Two identical mutants (represented by BF16) were isolated in which the transposon insertion site could not be mapped to any sequence in the genome of BAA-894. However, the nucleotide sequence obtained for the mutants was 89 to 90% similar to the nucleotide sequences of certain cryptic plasmids of different E. coli strains (Table (Table2).2). In two of these plasmids (pMG828-5 and p6148), the insertion site was located in intergenic regions, while in plasmid pE2348-2 the insertion site was mapped to a putative ORF encoding a hypothetical protein. The defect in this putatively plasmid-borne region led to a 66% reduction in the amount of biofilm compared to the amount of biofilm produced by the wild type in the CV microtiter assay (Fig. (Fig.11 and Table Table22).

Finally, three mutants were found to carry the transposon in two other genes encoding hypothetical proteins, ORFs ESA_00281 and ESA_00282. In one mutant (BF14) the transposon was inserted into ESA_00281, and in two mutants (BF11 and BF 15) it was inserted into ESA_00282, but at different sites. The mutant biofilms had an appearance in the microtiter assay that was clearly different and bound 73% (mutant BF14) or 60% (mutant BF15) of the amount of CV trapped by the wild-type biofilm (Fig. (Fig.11 and Table Table2).2). The mutated genes are located next to each other in the genome of C. sakazakii BAA-894, but they are oriented divergently. ORF ESA_00281 is organized in a putative operon with ORF ESA_00280, which has also not been characterized to date. Similar proteins are also encoded in the Salmonella, Enterobacter, and Citrobacter genomes sequenced so far. In E. coli strains the genes seem to be absent, except for O157:H7 strain EC4024.

Phenotypic characterization of the mutants.

The mutants were characterized further using suitable phenotypic assays. As the extracellular matrix is known to play an important role in bacterial biofilm formation, the wild type and all mutants were streaked on CR agar and on calcofluor agar, both of which contain cellulose-binding dyes. The former medium also contains Coomassie brilliant blue to indicate proteinaceous components of the extracellular matrix. The wild type formed pink, rugose colonies similar to the pdar (pink, dry, and rough) morphotype defined for Salmonella, which indicates that cellulose is present but curli fimbriae are not present in the cellular matrix (38) (Fig. (Fig.2A).2A). All mutants displayed the wild-type phenotype on both CR agar and calcofluor agar, except for mutants BF14 (ESA_00281::Tn), BF15 (ESA_00282::Tn), and, as expected, the four cellulose mutants (Table (Table22 and Fig. Fig.2A).2A). In mutants BF14 and BF15, an interesting phenotype was observed, which was the same for both mutants. The colonies were the same pink color as the wild-type colonies, but they had a smooth colony edge. The typical wrinkled structure observed in wild-type colonies on CR agar was restricted to the colony center (Fig. (Fig.2A).2A). As expected, the cellulose mutants formed smooth, whitish colonies, a morphotype resembling the saw (smooth and white) morphotype of Salmonella colonies (38), which indicates that neither cellulose nor curli fimbriae were present (Fig. (Fig.2A).2A). On calcofluor agar, the wild-type colonies were brightly fluorescent under UV light, indicating that cellulose was present. All of the mutants were equally fluorescent, except for the cellulose mutants, whose colonies showed only weak fluorescence (data not shown).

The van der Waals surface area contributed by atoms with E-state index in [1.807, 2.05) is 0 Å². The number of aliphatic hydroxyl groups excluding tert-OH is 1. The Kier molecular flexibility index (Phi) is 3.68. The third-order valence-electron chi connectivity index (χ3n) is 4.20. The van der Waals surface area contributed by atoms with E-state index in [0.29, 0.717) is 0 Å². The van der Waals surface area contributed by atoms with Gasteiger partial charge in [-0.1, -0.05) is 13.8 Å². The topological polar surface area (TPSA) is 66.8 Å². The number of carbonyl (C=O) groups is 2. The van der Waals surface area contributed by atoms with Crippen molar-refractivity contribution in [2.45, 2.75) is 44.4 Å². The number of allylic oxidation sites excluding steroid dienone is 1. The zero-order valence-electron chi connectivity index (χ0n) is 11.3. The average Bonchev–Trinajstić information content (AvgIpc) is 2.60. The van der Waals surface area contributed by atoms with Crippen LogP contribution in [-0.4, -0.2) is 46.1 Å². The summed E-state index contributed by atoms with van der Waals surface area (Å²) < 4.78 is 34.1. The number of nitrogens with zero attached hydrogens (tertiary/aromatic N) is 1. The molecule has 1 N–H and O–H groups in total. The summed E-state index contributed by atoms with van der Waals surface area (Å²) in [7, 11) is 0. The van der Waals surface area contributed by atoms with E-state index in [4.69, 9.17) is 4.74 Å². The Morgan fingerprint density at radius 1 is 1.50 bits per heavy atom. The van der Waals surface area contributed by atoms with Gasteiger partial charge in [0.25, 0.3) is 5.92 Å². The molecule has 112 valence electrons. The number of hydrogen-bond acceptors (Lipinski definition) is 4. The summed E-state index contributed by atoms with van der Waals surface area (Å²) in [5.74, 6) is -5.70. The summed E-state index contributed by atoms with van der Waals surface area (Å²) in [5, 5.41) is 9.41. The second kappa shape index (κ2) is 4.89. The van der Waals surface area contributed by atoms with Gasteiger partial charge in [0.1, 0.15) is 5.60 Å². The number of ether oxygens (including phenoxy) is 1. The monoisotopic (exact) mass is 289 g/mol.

FIG. 2.
Confirmation of mutant phenotype. (A) Colony morphology of wild-type strain ES5, cellulose biosynthesis mutants BF3 (bcsC::Tn), BF6 (bcsF::Tn), and BF12(bcsA::Tn), and mutants BF14 (ESA_00281::Tn) and BF15 (ESA_00282::Tn) on CR agar. (B) Electron micrographs ...